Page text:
April in the Garden Smallholding

The weather has been beautiful for the last couple of weeks, seed germination has been a doddle (although I’m still waiting on a tray of asparagus) and seedlings have put on a lot of growth, all of this means that watering has been a bit of a chore at times. Still, mustn’t grumble! I planted onion sets out this month, the spares that are left over will be used at the allotment  if I manage to create something with the soil that resembles a veg bed, rather than a weedy mound of rubble. I started sowing Early Nantes carrots and Gladiator parsnips, the carrots are already shooting away. The broad beans are doing brilliantly, I’m really pleased with them actually as I tend to be unlucky where broad beans are concerned.

I took the plunge and planted out the sweet pea after hardening them off, peas don’t like extremes and they’re not a fan of heat – outside seems to be the better choice for them rather than the hot greenhouse. Talking of peas, the eating variety are going great guns and I should begin picking them very soon. Charlotte potato leaves are breaking the surface of the mounds, I’m earthing up and keeping a close eye on the weather – first sniff of bad stuff and I shall cover them with cardboard pieces like I did last year. It worked a treat. Jerusalem artichokes are poking through the soil now, a welcome sight – I was convinced I’d planted them upside down.

The rhubarb still insists on cloning itself, I’ve cut three flower buds off since my post about it flowering. Summer fruiting raspberries, loganberry and blackberry are laden with buds and the strawbs are all in full flower. Yummy times ahead. The red currant bush is literally dripping with flowers, if you’ve never seen one in flower before it’s quite spectacular. The gooseberry bush is doing well and looks really healthy too, I moved it to a shady spot, pruned it hard to open up the middle for better air flow and threatened it with the chop if it gets mildew again this year. It flowered (blink and you miss them) and baby gooseberries are setting so I’m keeping a check on it.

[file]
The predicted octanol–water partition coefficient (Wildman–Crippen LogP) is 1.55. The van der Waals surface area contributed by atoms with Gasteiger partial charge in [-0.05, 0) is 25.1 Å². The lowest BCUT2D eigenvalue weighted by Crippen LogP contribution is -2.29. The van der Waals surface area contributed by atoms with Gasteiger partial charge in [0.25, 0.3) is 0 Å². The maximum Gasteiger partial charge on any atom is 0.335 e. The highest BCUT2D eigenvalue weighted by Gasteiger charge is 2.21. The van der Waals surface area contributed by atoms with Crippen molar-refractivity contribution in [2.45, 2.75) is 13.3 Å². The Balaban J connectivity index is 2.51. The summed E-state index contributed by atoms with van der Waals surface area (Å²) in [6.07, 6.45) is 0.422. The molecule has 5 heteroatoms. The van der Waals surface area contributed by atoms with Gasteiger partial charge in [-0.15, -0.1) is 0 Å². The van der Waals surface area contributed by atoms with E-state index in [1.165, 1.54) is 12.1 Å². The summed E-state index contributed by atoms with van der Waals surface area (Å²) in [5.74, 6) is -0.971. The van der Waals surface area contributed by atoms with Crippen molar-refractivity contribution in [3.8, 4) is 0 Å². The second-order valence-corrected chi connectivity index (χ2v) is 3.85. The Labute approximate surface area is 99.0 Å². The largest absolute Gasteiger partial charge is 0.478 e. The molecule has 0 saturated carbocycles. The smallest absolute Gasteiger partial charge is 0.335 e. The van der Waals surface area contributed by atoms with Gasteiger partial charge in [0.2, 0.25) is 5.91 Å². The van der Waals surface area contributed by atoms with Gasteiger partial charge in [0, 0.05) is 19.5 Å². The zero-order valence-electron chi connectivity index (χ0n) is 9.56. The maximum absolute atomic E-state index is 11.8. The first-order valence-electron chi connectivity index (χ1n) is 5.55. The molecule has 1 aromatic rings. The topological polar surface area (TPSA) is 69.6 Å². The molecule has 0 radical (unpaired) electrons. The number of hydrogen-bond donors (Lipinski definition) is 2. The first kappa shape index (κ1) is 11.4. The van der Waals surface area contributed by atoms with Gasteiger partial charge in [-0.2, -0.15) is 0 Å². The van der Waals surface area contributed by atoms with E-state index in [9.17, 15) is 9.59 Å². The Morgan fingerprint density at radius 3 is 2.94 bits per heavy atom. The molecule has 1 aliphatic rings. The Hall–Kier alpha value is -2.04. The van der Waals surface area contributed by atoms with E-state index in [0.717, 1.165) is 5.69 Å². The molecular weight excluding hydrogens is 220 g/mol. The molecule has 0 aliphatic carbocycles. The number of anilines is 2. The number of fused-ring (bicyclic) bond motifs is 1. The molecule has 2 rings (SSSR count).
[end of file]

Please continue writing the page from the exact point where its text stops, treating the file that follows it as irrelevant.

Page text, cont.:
At the moment I’m mostly potting on stuff and thinning out beets to make new rows, (I hate throwing them away) at some point I’ll start thinking about sowing more tender beans and courgettes.


  1. Oh dear, you’re putting me to shame with your industrious gardening! I’m slowly getting round to it but seem to be caught in a cycle of damage limitation, what with the foxes and pigeons digging or eating everything. That and the watering chores (without a nearby tap). One question: did your redcurrants flower in the first year? Mine (impulse bare root buy from Morrisons) have lots of leaves but not much else! PS. Hear, hear to Flighty’s comment – great photo! Caro xx

  2. Carolyn – yes it did flower the first year I got it but not very many. This year it’s gone beserk, it looks amazing.

    Thank you (and Flighty) for the lovely comment on my photo :)

  3. Great Photo! It was a good month wasn’t it? So tempting to forge ahead. You may need your cardboard pieces, we’ve had frosty nights this month :(

  4. Everything is growing apace, isn’t it, but now we really need some rain. You have clearly been busy. How do you find time for the allotment as well?

  5. Glad to hear this batch of Broad Beans is doing better than your autumn planted ones (though we’ve already started eating our autumn ones!). Don’t know if you’ve heard of the inter-planting the rows with garlic to help ward off black-fly but it seems to have worked for us and one might expect black-fly problems in the current dry spell (though we didn’t run a no-garlic control).

    Your Charlottes are ahead of ours though, still no sign :( I think we were slightly later than usual in planting.

    I wouldn’t worry too much about the rhubarb flowers. My mother has two clumps. The one near the house gets its flower heads removed ASAP but the one at the bottom of the garden gets a bit overlooked and has loads of flowers. Guess which is the best clump and always has been? Yep, the flowering one.

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